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Editorial Friday 12 September 2014: Well done, Monitor

Well done, Monitor: nice work.

Yes, you read that right. I typed it out loud, in the real world. I even meant it. Open code bracket; forward-slash irony, close code bracket.

Monitor have done a smart, sensible thing, which is to leave its central function of independent economic regulation to one side temporarily, and retrain as a midwife; more specifically, in intervening in the attempted rebirth of Tameside and Glossop NHS Foundation Trust as the UK's first accountable care organisation.

This is experimentation, of a kind upon which the NHS Messiah Simon Stevens will smile benevolently. And it's important to remember that it may not work.

What is important is that a relatively small provider trust which isn't viable economically or quality-wise as it stands in an NHS after these unprecedented four successive financial years of flat cash is trying - with help from its (newly-shorter-armed) regulator - to do something new and different.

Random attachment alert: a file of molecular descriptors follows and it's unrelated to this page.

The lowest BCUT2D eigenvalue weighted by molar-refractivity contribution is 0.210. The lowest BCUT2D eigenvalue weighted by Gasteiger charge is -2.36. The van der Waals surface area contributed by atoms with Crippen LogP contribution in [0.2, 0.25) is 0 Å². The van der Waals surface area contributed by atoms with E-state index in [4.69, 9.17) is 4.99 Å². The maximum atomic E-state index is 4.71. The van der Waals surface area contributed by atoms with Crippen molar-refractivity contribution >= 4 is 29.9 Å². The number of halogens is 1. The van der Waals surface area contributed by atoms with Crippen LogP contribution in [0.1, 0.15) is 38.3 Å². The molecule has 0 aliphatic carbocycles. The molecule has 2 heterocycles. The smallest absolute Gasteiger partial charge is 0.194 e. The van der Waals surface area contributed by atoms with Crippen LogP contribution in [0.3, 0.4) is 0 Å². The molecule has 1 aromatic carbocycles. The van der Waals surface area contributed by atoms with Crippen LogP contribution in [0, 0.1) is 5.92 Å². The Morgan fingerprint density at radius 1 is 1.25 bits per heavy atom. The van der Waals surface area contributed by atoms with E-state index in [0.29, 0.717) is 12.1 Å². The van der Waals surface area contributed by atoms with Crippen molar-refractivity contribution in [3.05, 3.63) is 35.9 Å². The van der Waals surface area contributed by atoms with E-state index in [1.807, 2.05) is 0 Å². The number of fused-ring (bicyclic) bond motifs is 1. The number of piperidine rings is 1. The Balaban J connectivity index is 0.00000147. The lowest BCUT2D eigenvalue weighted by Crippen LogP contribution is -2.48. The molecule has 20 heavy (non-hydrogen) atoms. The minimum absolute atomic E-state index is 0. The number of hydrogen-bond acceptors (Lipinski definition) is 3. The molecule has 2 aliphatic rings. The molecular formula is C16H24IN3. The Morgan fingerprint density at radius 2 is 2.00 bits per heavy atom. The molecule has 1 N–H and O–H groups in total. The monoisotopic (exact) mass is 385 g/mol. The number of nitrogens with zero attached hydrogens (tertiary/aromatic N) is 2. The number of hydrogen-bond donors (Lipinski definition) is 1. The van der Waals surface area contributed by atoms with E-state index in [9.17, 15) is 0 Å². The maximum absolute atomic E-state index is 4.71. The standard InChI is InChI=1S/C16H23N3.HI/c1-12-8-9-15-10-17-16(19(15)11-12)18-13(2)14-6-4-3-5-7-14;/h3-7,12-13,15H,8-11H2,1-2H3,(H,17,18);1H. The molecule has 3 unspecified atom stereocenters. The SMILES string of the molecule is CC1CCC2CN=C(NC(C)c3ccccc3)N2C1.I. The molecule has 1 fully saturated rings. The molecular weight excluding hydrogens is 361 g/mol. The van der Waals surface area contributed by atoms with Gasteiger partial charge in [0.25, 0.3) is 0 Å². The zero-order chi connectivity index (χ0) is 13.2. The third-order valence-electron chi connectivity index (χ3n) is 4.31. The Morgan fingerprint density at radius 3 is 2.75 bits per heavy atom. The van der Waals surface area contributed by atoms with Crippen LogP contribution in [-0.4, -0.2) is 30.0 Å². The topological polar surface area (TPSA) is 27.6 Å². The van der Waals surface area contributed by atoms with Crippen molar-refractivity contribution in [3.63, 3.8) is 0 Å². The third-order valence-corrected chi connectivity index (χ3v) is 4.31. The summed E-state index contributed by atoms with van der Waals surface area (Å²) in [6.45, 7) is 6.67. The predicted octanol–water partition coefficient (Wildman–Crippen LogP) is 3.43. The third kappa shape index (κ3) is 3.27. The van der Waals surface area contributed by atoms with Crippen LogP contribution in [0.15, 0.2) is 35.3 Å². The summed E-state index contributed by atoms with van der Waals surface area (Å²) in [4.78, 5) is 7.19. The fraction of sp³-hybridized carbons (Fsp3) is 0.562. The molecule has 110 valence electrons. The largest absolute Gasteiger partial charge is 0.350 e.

Genuine innovation, in other words. And one of the ways in which you can recognise genuine innovation is that it includes failure.

Now, to wish for failure in healthcare provision seems perverse for a reason: it is perverse. Yet risk-aversion about attempting different provision forms will condemn the NHS to a provider-side status quo which means either ever-deepening deficits, deteriorating quality or waiting lists starting to stretch back out to the horizon.

I have literally no idea whether Tameside and Glossop can do this. I doubt that they do, or Monitor. I'm willing to risk a small wager that not even Simon Stevens knows.

That is not the point. This is an experiment - and no doubt, there will be particular watchfulness about quality and safety. Given the potential role that the ACO model might play in some of our health economies, it might be unacceptable for the pioneer site to fail on quality and safety grounds.

That's OK ... but we also have to hope that the supervision will be permissive and proportionately risk-averse. A good midwife and an overbearing nanny are two very different things, which will probably lead to two very different outcomes.

For now, let's wish Tameside and Glossop well - and say a perhaps-unfamiliar phrase once again: well done, Monitor.